- You mentioned the sources according to which from the 7th century, after the Arabs, the Kura-Araks interfluve began to be called "Aran". And when did the region become known as "Karabakh"?

- Historian of the XIII century. F. Rashidaddin reports that by the time the first Chingizids arrived, the Kura-Araks interfluve was still called "Aran". For the first time, the name "Karabagh Aran" was mentioned a little later, during the reign of Azerbaijan by the Hulaguid and Chingizid dynasty, which began in 1256. At the same time, he emphasizes that "Garabagh is part of the administrative division of Azerbaijan." It is important to note that F. Rashidaddin uses three toponyms in relation to the South Caucasus region at the same time: Shirvan, Aran and Karabag. Perhaps Shirvan covers the region north of the Kura River, Aran covers the entire Kura-Arak interfluve, and Karabagh - that part of the interfluve, which is now called Karabagh. F. Rashidaddin notes that the ruler of the empire, the son of Hulagu-khan, Abaga-khan, "established the capital of Tabriz as the place of the royal residence, and chose Aran as the winter camp." This is confirmed by another report by F. Rashidaddin that Gazan Khan Khulaguid, having converted to Islam, inaugurated and ascended the khan's throne as the Muslim ruler of Azerbaijan on November 3, 1295 in Karabagh Aran. The priority character of the Karabakh region was preserved during the subsequent dynasties that ruled Azerbaijan. Al-Ahari (XIV century), describing the period of reign of Jelairid Sheikh Uweis [XIV century], writes: "Karabag, which was the capital of Aran." Hamdallah Kazvini [XIV century] writes that "the border of Karabakh extended to the Araz River". Author of the XIX century. G.Z. Shirvani emphasizes that "Garabagh is a region of Azerbaijan. It has a lot of wealth, the population is Turks." During the Safavid period, Azerbaijan was divided into four beylerbeks: Shirvan, Garabagh, Chukhursaad [or Erivan] and Azerbaijan [or Tabriz]. After the collapse of the empire, led by Nadir Shah, the Karabakh beylerbekstvo became an independent Karabakh khanate, created by Panakh-khan Jevanshir.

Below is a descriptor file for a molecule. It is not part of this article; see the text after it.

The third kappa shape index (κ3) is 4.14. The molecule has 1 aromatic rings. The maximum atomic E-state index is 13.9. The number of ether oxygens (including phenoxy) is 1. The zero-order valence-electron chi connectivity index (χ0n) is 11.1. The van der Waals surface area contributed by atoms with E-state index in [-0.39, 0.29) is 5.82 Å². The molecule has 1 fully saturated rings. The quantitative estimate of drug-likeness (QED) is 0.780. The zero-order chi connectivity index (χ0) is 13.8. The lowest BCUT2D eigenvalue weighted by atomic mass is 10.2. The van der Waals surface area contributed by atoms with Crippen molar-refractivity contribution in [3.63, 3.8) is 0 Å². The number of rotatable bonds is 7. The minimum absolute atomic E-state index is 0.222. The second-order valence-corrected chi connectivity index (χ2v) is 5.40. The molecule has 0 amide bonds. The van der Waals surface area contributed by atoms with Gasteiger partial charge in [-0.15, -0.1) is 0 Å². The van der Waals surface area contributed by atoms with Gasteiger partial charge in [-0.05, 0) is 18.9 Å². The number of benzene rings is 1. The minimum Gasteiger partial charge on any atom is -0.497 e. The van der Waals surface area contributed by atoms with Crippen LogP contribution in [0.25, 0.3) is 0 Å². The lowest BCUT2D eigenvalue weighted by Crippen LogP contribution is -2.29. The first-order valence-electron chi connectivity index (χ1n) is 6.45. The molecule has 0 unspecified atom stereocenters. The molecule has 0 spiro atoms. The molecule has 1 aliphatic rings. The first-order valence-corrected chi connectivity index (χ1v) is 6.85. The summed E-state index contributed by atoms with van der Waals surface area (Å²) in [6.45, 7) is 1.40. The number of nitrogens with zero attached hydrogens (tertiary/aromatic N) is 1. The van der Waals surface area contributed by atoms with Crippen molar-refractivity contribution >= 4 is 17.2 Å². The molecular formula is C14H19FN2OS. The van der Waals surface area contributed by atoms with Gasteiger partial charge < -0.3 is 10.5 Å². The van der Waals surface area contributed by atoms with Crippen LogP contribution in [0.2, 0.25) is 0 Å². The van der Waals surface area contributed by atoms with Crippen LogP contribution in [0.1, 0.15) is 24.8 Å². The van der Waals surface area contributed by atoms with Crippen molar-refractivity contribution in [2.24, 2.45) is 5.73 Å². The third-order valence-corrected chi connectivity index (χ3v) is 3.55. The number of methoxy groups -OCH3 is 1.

- How did the name "Karabagh" come about?

- From my point of view, the version when "Karabagh" is etymologized as "Black Garden" can be attributed only to the period of the occupation of this territory by Armenia. In fact, the word "gara" has several meanings, including "people". As for the word "bag" ("bag" in the meaning of "garden" is not a Turkic, but a Sogdian word) - this is an ethnonym, that is, the name of a people who, according to M. Kagankaytuklu, lived in the region of Albania called the "area of ​​bugs". Our historian Sarah Ashurbeyli claims the same. Thus, "Karabag" means "the Bagh people" or "the country of the Bagh people" or "the land of the Bagh people" The reader may have a question in connection with the fact that throughout the interview we said that the listed ancient Azerbaijani kingdoms created the Scythian-Saks: "Who were the Bugs in that case?" Sources provide an answer to this question as well. Sara Ashurbeyli says that Albania had a region and a city of Bagasakan, while she identifies this region with the Mil steppe, and the city with the city of Baylakan. Bagasakan is also mentioned in reports about the first Arab conquests in Albania. There is reason to recognize that Bagi is one of the Scythian-Saka peoples.